• Humans without Borders

Michal Preminger



Professional clinical psychologist and volunteer at Humans without Borders since 2017.


Tell Us about Your Activities at Humans without Borders.

For the past three years, in addition to driving between checkpoints and hospitals, I have been a transportation coordinator, connecting trips for families and volunteers.


What Is Volunteering for You?

Meeting Palestinians in their difficult moments, when a child is ill, on the long and exhausting journey to the hospital, allows me to express empathy for their difficult situation and create a personal and human connection.


For me, this is the least I can do in a situation of on-going occupation, which makes it so difficult for the Palestinians to deal with the hardships of life. The bond formed with the families is important to me and I hope and believe that this encounter creates a closeness that opens hearts on both sides. Also, the encounter with the dedicated volunteers really inspires me.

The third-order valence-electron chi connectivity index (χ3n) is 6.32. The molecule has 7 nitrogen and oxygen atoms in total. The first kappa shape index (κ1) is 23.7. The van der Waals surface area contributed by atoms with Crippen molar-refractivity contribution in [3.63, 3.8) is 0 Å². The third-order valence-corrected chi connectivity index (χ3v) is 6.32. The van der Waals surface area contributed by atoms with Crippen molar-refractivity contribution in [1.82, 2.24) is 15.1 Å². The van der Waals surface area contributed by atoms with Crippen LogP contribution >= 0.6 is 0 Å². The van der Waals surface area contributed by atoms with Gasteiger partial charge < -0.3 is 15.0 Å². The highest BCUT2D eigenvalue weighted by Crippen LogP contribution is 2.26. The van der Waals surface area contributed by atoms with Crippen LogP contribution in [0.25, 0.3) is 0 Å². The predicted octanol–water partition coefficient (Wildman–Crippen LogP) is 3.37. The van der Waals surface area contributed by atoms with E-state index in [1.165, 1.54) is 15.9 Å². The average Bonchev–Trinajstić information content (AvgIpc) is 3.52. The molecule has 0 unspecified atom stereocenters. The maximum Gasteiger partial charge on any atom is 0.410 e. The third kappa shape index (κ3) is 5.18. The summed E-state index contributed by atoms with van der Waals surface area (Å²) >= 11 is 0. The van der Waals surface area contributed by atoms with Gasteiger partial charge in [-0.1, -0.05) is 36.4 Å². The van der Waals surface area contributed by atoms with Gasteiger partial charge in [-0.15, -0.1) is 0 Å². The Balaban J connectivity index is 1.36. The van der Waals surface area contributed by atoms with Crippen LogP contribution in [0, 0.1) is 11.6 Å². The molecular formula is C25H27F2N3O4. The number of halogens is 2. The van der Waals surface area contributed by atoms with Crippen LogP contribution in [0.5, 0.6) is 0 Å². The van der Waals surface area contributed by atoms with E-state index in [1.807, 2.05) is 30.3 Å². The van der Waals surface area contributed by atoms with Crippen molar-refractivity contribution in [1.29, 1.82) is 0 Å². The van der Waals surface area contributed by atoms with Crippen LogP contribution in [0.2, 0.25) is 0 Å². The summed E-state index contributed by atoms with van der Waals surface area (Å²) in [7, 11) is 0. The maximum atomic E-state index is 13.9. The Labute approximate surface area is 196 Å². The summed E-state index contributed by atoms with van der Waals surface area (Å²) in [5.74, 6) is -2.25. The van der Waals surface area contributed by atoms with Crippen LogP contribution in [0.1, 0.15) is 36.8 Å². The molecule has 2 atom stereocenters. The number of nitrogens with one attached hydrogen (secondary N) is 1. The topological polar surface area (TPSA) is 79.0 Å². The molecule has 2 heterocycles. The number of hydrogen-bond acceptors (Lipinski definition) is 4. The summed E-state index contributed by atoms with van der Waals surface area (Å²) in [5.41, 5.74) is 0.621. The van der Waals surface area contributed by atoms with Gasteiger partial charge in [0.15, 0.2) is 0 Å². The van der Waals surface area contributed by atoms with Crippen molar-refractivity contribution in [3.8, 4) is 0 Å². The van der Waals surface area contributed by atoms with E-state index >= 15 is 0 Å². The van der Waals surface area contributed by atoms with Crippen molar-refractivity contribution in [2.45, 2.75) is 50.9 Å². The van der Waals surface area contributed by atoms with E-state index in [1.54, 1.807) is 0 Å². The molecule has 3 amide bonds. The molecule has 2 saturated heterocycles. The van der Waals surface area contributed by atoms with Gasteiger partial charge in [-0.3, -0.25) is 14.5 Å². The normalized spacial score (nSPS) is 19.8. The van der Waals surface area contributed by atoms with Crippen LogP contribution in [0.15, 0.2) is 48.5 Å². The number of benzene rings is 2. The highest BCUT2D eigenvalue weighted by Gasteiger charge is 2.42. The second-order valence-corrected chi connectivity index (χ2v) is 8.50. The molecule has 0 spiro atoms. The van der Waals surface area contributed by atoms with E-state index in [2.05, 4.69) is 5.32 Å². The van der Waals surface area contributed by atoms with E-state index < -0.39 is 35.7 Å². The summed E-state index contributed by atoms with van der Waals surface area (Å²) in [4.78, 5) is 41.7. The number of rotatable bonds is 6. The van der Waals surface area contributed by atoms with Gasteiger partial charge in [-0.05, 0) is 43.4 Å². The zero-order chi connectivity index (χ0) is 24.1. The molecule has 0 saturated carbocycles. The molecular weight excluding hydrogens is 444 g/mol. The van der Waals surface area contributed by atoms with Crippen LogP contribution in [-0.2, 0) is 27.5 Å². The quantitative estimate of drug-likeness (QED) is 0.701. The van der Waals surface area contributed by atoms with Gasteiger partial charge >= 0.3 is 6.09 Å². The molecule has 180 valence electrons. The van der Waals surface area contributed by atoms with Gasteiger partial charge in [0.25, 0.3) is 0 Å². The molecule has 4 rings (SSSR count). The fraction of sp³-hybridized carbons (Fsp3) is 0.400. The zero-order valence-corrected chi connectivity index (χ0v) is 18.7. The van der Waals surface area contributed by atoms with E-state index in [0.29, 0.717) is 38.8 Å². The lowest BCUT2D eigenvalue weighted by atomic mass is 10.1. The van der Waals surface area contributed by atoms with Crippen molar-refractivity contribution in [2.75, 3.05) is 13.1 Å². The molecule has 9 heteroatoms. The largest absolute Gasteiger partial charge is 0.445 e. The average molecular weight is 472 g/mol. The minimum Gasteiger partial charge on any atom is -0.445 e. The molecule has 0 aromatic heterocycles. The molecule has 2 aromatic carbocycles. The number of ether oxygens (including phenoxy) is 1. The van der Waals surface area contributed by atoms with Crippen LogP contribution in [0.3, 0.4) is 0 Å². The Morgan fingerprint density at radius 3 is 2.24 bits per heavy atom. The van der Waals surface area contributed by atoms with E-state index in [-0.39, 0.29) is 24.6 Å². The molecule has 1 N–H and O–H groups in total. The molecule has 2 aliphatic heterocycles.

Recently, at the Bethlehem checkpoint, I have seen more and more change in the attitudes of soldiers who are responsible for the transfer from vehicle to vehicle. It seems to me that the close encounter with the families in distress and the encounter with the dedicated volunteers make them more empathetic towards the Palestinians.


What Are the Challenges Posed by Volunteering in the NGO?

Volunteering is challenging. I experience emotional difficulty in dealing with the suffering of families in difficult cases, and in the face of the loss of children's lives, especially after I have become attached to them. In practice, in my role as coordinator, the desire to ensure that every child receives the transportation they need, along with consideration of the financial situation of the NGO, is also sometimes challenging.


How Would You Describe Humans without Borders?

Humans without Borders, as its name implies, is an exciting encounter between different worlds, between different life styles, between different cultures and − in the reality of the occupation − abysmal differences on opposing sides of the barrier.

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